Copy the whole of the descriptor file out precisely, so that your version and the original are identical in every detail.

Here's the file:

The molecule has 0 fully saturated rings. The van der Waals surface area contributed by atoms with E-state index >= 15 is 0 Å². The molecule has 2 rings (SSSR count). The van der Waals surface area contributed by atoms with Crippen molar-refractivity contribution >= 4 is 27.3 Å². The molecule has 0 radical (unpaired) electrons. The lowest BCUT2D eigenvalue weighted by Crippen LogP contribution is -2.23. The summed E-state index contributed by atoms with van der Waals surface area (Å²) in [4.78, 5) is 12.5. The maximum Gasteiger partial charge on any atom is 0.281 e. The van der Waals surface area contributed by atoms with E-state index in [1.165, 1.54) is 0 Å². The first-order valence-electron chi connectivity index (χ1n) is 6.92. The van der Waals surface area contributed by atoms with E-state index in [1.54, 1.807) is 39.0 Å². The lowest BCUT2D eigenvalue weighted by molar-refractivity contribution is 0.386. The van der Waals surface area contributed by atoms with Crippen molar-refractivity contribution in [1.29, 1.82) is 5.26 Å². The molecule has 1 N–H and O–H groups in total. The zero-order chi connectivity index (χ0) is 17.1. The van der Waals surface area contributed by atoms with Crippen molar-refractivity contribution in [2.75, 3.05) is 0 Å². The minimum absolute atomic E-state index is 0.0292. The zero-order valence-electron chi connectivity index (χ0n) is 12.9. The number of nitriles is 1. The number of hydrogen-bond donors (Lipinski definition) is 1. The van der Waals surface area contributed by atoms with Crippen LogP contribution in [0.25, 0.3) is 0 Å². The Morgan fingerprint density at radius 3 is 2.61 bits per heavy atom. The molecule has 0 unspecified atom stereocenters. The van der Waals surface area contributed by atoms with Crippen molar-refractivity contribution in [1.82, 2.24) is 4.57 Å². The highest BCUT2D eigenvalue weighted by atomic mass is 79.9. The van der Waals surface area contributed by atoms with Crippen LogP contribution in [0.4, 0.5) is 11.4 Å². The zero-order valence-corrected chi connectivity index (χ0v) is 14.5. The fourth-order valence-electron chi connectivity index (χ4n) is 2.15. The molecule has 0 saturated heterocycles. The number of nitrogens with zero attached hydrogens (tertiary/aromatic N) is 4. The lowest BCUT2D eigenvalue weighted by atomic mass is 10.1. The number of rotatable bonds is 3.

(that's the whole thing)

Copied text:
The molecule has 0 fully saturated rings. The van der Waals surface area contributed by atoms with E-state index >= 15 is 0 Å². The molecule has 2 rings (SSSR count). The van der Waals surface area contributed by atoms with Crippen molar-refractivity contribution >= 4 is 27.3 Å². The molecule has 0 radical (unpaired) electrons. The lowest BCUT2D eigenvalue weighted by Crippen LogP contribution is -2.23. The summed E-state index contributed by atoms with van der Waals surface area (Å²) in [4.78, 5) is 12.5. The maximum Gasteiger partial charge on any atom is 0.281 e. The van der Waals surface area contributed by atoms with E-state index in [1.165, 1.54) is 0 Å². The first-order valence-electron chi connectivity index (χ1n) is 6.92. The van der Waals surface area contributed by atoms with E-state index in [1.54, 1.807) is 39.0 Å². The lowest BCUT2D eigenvalue weighted by molar-refractivity contribution is 0.386. The van der Waals surface area contributed by atoms with Crippen molar-refractivity contribution in [1.29, 1.82) is 5.26 Å². The molecule has 1 N–H and O–H groups in total. The zero-order chi connectivity index (χ0) is 17.1. The van der Waals surface area contributed by atoms with Crippen molar-refractivity contribution in [2.75, 3.05) is 0 Å². The minimum absolute atomic E-state index is 0.0292. The zero-order valence-electron chi connectivity index (χ0n) is 12.9. The number of nitriles is 1. The number of hydrogen-bond donors (Lipinski definition) is 1. The van der Waals surface area contributed by atoms with Crippen LogP contribution in [0.25, 0.3) is 0 Å². The Morgan fingerprint density at radius 3 is 2.61 bits per heavy atom. The molecule has 0 unspecified atom stereocenters. The van der Waals surface area contributed by atoms with Crippen molar-refractivity contribution in [1.82, 2.24) is 4.57 Å². The highest BCUT2D eigenvalue weighted by atomic mass is 79.9. The van der Waals surface area contributed by atoms with Crippen LogP contribution in [0.4, 0.5) is 11.4 Å². The zero-order valence-corrected chi connectivity index (χ0v) is 14.5. The fourth-order valence-electron chi connectivity index (χ4n) is 2.15. The molecule has 0 saturated heterocycles. The number of nitrogens with zero attached hydrogens (tertiary/aromatic N) is 4. The lowest BCUT2D eigenvalue weighted by atomic mass is 10.1. The number of rotatable bonds is 3.